The Australian Dream is a powerful documentary on racism in Australia, but it misses an opportunity to also expose the racist nature of Australian nationalism.
The film focusses on the much-publicised booing of footballer Adam Goodes, who was relentlessly targeted by fans from opposing teams in 2014 and 2015. His appalling treatment by the crowds has led many to simply blame racist footy fans. But the booing was incited by an orchestrated media campaign launched by the conservative press against him after he called out a spectator for racially vilifying him.
The booing intensified after he was named Australian of the Year in 2014. He used the role as an opportunity to speak out publicly against racism and talk about January 26th as Invasion Day, drawing attention to the massacres and dispossession of First Nations people that were central to the colonisation of Australia.
Andrew Bolt and other hard right commentators savagely attacked him for daring to raise these issues and declared that he was “pedalling the politics of racial division”. For Bolt, and those of his ilk, any mention of racism existing in Australian society is an affront because it undercuts the image of Australia as a fundamentally fair society and its legitimacy.
Bolt and the Footy Show’s Sam Newman argued that the booing wasn’t racist, and that Goodes was just being targeted because he was staging for free kicks and, in Newman’s words, “because you’re acting like a jerk”. They would rather people of colour just shut up, copped the abuse and be grateful that they are even allowed to play the game.
The media attacks on Goodes incited AFL crowds so that the racist booing every time he touched the ball kept growing game after game. Tragically, this forced him to take leave from the game during the 2015 season as a result of the stress and pushed him into early retirement.
Stan Grant, producer of the film, powerfully articulates the response of many First Nations people to the booing which reminded them of their own exclusion from the “Australian Dream”.
The film could’ve branched out and looked at the not just the ongoing legacy of colonisation but the racist policies which are still in place and maintain this, like the Northern Territory Intervention.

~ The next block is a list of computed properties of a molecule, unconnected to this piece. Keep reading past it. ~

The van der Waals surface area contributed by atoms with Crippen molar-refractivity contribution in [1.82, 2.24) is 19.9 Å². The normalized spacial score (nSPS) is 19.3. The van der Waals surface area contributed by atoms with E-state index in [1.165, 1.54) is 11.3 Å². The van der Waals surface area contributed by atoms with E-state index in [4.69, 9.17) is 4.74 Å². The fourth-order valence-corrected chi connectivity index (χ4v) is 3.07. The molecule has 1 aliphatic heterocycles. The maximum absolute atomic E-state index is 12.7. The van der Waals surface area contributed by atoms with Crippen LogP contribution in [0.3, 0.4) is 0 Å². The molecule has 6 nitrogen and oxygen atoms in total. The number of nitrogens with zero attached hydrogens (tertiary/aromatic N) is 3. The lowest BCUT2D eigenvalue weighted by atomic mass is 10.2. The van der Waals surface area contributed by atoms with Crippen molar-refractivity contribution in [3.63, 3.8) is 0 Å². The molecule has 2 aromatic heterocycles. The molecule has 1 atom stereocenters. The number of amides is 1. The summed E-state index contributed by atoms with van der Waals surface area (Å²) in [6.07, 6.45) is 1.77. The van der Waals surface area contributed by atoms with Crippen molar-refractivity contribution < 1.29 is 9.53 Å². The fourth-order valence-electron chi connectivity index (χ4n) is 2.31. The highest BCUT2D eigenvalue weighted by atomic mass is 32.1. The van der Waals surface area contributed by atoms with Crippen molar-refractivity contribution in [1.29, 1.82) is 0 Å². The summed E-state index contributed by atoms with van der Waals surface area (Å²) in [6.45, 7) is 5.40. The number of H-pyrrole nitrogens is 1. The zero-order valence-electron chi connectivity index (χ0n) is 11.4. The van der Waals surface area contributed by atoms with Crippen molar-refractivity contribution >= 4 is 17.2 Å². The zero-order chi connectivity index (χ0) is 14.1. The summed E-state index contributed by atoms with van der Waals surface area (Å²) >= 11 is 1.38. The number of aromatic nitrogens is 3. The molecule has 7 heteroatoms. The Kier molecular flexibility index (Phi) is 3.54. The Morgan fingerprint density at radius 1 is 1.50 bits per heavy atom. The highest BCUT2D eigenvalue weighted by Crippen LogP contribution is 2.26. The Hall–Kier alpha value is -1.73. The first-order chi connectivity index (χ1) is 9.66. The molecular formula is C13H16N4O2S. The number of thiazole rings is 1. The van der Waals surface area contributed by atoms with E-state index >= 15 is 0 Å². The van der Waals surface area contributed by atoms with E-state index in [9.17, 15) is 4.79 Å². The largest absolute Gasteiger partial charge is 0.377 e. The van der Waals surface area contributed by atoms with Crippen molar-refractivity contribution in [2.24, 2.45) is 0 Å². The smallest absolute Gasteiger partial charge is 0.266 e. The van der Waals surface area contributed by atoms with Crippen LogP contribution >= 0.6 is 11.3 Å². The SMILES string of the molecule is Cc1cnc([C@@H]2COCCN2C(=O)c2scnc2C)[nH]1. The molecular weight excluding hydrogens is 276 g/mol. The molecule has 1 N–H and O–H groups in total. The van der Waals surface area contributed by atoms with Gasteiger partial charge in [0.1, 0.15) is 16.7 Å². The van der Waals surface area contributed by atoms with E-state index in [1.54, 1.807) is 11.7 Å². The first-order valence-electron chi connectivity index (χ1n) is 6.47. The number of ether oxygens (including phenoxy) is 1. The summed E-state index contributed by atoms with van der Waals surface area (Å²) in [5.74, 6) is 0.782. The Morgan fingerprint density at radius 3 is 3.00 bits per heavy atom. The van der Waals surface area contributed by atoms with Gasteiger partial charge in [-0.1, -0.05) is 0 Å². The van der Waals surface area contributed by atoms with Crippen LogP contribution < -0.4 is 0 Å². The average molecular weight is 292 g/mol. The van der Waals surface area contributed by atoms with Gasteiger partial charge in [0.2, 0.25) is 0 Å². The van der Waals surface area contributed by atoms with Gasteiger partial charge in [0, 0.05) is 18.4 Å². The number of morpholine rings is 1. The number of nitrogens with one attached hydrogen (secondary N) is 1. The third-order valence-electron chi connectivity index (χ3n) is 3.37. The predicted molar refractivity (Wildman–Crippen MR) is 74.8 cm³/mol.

There are some harrowing scenes where Goodes’ mother recounts her own experience as part of the Stolen Generation. This would’ve been even more powerful if it had been tied to the ongoing theft of First Nations children today, which is skyrocketing around the country.
Throughout the film Stan Grant is at pains to champion the greatness of Australia. He wants an inclusive nationalism, one that can find a place for Indigenous people in the “Australian Dream”. He even describes his and Goodes’ criticisms of racism as a type of patriotism—criticising the country you love so you can make it even greater.
But the problem with this approach is that there is nothing progressive about Australian nationalism, which is built on racism and the idea of dominating the peoples of the South Pacific and Asia.
By appealing to Australian nationalism, Grant opens the door for the right-wingers. They say that Goodes’ advocacy against racism is dividing the nation along racial lines.
But the truth is that nationalism is inherently exclusionary—it is used to divide workers in Australia from those in our region, to exclude migrants and to pedal the myths that colonisation was actually beneficial for Indigenous people. They want us to be proud of “our nation”— but there is nothing to be proud of when it comes to the attempted genocide of Indigenous people.
Nationalism also papers over the real division in society—that between ordinary workers and greedy bosses.
The “Australian Dream” is an idea they sell to us to make us think that we are all in it together, when in fact they exploit us for our labour and chuck us on the scrap heap when they’re done.
If we want to successfully fight racism in Australia, we have to reject the notion that we have common interests with the Eddie McGuires and Rupert Murdochs of the world, we have to reject the “Australian Dream” as something worth chasing.
When Goodes’ treatment finally forced him off the field in the middle of his last season, fans responded by covering the stadiums with pro-Goodes messages, Aboriginal flags and also a standing ovation in the 37th minute to mark his absence—the number of his jersey. This mobilisation of white and black fans in support of Goodes points the way forward for defeating racism.
Grant’s film is a welcome exploration of the racist media frenzy that engulfs any person of colour who publicly opposes racism in Australia, and how this is tied to the original crime of colonisation. But rather than seeking to incorporate Indigenous people into Australian nationalism, we should use the racism they continue to suffer at its hands as a basis for rejecting that nationalism.
By Miro Sandev
The Australian Dream
Directed by Daniel Gordon
In cinemas now